The book of Community includes practical ideas for helping a community work, like the itinerary, which requires the community members to comment on a blog. The purpose of the itinerary is to incite people to conversation, to blend their minds with each other and to stimulate a dynamic intellectual life in the community. This is in line with Adler’s assertion that conversation, dialogue is what creates community spirit.
According to the book, natural community has a core: “what we learn together”, over which it has sovereignty and which it shapes. Community can be understood as a series of projects of shared learning.
The Indias community makes use of contextopedias–the glossaries that blogs use to bring together a certain learning and use it to contribute new things–in order to facilitate this process. These are updated once in a while and evolve as they learn.
There is nothing more rebellious or against the grain than philosophizing.
Naturally, when a community has a robust intellectual life, there will emerge differences of opinion. Conversations, however, remain friendly and these differences are never an excuse to remove oneself from one’s friends.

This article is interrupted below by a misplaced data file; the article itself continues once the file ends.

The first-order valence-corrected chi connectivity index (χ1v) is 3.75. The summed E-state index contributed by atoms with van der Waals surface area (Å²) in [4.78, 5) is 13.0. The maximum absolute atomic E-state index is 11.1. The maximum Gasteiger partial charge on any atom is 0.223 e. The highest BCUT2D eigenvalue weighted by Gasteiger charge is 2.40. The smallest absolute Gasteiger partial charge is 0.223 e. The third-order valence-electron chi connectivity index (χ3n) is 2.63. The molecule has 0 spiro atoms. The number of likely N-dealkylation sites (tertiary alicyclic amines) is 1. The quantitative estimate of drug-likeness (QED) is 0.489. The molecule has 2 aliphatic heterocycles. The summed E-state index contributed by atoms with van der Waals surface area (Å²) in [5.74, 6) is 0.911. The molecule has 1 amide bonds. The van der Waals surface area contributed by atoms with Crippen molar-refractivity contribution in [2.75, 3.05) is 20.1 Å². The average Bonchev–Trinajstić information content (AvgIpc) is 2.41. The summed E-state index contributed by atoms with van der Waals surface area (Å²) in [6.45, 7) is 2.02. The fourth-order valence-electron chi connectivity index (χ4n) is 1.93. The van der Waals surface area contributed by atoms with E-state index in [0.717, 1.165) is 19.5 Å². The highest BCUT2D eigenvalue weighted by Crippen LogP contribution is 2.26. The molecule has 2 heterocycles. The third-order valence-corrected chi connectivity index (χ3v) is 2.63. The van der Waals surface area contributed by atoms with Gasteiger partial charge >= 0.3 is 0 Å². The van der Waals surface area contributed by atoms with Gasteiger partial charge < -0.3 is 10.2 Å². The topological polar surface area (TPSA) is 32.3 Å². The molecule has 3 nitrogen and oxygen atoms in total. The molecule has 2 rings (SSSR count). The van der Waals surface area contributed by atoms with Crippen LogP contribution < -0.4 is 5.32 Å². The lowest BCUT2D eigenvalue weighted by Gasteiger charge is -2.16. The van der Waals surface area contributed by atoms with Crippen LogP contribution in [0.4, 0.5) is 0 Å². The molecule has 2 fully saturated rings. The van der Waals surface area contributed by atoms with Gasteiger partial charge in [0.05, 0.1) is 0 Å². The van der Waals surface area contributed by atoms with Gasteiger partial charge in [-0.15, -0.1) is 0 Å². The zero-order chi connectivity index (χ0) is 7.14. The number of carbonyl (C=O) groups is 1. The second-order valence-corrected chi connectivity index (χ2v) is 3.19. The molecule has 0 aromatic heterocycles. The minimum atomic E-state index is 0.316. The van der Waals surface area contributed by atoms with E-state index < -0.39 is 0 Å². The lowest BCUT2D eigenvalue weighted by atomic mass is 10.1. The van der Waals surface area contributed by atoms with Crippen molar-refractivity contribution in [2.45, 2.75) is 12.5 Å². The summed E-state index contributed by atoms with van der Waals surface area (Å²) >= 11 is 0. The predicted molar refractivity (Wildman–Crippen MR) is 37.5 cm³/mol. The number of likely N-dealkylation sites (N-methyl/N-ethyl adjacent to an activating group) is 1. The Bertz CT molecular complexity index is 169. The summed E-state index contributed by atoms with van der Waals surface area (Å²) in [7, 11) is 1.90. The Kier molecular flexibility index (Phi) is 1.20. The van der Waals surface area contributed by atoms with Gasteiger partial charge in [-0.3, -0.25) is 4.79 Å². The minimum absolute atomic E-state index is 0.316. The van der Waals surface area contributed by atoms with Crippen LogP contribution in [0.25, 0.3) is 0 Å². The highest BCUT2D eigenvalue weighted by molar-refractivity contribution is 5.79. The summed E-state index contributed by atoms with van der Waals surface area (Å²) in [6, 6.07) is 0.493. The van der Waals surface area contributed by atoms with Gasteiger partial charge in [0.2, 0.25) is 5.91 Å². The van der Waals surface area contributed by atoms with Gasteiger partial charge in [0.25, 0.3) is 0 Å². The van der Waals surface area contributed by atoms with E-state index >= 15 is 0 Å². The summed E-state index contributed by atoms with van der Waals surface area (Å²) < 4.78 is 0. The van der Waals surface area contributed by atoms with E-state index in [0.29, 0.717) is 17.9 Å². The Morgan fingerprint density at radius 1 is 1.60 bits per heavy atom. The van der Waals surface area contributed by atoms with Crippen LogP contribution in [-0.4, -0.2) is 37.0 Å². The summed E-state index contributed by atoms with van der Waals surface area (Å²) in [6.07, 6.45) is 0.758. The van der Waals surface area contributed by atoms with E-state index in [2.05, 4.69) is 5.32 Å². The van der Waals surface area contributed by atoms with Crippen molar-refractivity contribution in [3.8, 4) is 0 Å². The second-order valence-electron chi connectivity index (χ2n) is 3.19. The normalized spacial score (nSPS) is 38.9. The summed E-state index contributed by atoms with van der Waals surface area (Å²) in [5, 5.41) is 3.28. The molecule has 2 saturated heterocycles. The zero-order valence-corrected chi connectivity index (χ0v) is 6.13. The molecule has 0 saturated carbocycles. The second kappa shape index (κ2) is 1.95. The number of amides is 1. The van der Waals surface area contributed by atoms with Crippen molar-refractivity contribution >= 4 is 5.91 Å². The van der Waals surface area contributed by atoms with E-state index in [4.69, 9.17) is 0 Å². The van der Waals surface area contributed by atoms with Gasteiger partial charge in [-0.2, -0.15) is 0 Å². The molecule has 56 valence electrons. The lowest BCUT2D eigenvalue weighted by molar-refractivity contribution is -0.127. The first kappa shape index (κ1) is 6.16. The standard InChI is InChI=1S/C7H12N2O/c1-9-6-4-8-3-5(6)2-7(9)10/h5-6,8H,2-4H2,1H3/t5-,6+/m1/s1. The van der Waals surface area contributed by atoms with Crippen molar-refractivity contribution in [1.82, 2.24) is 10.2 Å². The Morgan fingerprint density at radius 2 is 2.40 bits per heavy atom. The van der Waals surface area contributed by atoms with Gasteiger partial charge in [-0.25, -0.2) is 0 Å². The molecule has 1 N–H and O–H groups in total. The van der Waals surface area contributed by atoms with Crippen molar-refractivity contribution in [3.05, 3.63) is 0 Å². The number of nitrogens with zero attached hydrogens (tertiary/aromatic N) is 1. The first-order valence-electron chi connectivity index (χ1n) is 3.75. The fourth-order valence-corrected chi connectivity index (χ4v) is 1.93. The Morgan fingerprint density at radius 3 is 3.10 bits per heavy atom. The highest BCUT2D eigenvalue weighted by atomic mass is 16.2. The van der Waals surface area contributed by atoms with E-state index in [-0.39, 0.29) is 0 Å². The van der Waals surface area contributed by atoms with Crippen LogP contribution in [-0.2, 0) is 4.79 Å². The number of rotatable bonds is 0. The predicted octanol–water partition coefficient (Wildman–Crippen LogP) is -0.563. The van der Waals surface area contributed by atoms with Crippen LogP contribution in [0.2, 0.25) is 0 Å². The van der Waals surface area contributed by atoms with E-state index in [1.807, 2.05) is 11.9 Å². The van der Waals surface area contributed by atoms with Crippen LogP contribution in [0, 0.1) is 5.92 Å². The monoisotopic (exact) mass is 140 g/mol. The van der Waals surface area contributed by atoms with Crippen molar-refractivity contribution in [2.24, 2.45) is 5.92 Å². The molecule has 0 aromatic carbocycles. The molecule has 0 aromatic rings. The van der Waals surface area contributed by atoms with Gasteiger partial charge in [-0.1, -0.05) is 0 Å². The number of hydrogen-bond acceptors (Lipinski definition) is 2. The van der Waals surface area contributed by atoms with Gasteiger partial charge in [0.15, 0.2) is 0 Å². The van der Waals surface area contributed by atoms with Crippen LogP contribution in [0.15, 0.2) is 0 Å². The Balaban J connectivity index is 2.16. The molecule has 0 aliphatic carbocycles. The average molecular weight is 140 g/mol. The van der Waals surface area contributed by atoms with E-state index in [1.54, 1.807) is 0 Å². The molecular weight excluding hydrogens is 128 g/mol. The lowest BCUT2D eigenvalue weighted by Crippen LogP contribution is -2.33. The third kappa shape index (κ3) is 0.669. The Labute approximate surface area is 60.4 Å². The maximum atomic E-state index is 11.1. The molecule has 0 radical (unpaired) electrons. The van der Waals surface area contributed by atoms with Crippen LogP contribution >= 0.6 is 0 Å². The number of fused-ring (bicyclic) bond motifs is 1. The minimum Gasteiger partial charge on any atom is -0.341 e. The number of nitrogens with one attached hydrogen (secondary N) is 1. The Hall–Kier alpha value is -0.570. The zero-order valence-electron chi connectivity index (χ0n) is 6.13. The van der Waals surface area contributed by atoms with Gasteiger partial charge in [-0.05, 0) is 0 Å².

We don’t enjoy our friends because they have made the same choices as us, but because we can enjoy them in everything that makes them different from us.
Also, in line with this, Indianos attack ideology as a bad source of social cohesion. Ideology is said to desubjectify the individuals that make up a community, that is, turns them into objects at the mercy of arbitrary ideas and takes away their individuality, agency, and identity, and ultimately their freedom.
“There is no true belonging in dogma or in competition between dogmas … there is inverse belonging: people “belong” to the truth, to the “common good”–a set of values and a way of doing things which is unique and supposedly accessible through reason, if we free ourselves of the bonds of private interest. That’s why the narrative of the “common good” is necessarily totalitarian. Enlightened universalist reason is nothing more than the penultimate copy of the monotheistic God.
The “common good”, if it exists, is not a self-evident truth, which is why it doesn’t work as reason for community. Quite the opposite, the universal “common good” is necessarily exclusive in the concrete and real world: if the reason for community is to lay the foundation for a new society that must be able to welcome all Humanity, then “the correct position”, the “right path” will be more important than the real peers with whom we debate. The universalism of the “common good” desubjectifies community, moving the focus from real people to the imaginings of “Reason”, and annuls pleasure and the utility of learning together.”